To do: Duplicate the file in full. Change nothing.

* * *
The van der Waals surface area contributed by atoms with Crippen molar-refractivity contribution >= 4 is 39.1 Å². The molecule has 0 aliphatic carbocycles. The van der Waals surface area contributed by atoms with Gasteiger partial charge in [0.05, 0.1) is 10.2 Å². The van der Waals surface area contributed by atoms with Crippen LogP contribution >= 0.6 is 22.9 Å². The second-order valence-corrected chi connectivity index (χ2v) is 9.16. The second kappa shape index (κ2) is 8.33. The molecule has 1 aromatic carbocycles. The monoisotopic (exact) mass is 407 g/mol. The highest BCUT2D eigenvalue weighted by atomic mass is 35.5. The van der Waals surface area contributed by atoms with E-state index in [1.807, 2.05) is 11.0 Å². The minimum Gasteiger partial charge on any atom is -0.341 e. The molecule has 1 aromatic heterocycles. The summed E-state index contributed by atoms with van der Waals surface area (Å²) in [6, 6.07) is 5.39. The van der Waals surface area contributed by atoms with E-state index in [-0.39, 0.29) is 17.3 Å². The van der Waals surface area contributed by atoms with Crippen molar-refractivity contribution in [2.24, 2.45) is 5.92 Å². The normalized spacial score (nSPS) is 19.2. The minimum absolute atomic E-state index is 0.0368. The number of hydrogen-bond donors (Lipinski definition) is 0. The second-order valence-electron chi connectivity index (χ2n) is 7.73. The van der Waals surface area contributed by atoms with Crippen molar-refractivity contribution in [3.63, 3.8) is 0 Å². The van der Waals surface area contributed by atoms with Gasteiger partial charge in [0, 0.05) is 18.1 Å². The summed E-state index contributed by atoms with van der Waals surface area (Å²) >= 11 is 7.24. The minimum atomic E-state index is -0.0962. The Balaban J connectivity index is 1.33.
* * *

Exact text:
The van der Waals surface area contributed by atoms with Crippen molar-refractivity contribution >= 4 is 39.1 Å². The molecule has 0 aliphatic carbocycles. The van der Waals surface area contributed by atoms with Gasteiger partial charge in [0.05, 0.1) is 10.2 Å². The van der Waals surface area contributed by atoms with Crippen LogP contribution >= 0.6 is 22.9 Å². The second-order valence-corrected chi connectivity index (χ2v) is 9.16. The second kappa shape index (κ2) is 8.33. The molecule has 1 aromatic carbocycles. The monoisotopic (exact) mass is 407 g/mol. The highest BCUT2D eigenvalue weighted by atomic mass is 35.5. The van der Waals surface area contributed by atoms with E-state index in [1.807, 2.05) is 11.0 Å². The minimum Gasteiger partial charge on any atom is -0.341 e. The molecule has 1 aromatic heterocycles. The summed E-state index contributed by atoms with van der Waals surface area (Å²) in [6, 6.07) is 5.39. The van der Waals surface area contributed by atoms with E-state index in [-0.39, 0.29) is 17.3 Å². The van der Waals surface area contributed by atoms with Crippen molar-refractivity contribution in [2.24, 2.45) is 5.92 Å². The normalized spacial score (nSPS) is 19.2. The minimum absolute atomic E-state index is 0.0368. The number of hydrogen-bond donors (Lipinski definition) is 0. The second-order valence-electron chi connectivity index (χ2n) is 7.73. The van der Waals surface area contributed by atoms with Crippen molar-refractivity contribution in [3.63, 3.8) is 0 Å². The van der Waals surface area contributed by atoms with Gasteiger partial charge in [0, 0.05) is 18.1 Å². The summed E-state index contributed by atoms with van der Waals surface area (Å²) >= 11 is 7.24. The minimum atomic E-state index is -0.0962. The Balaban J connectivity index is 1.33.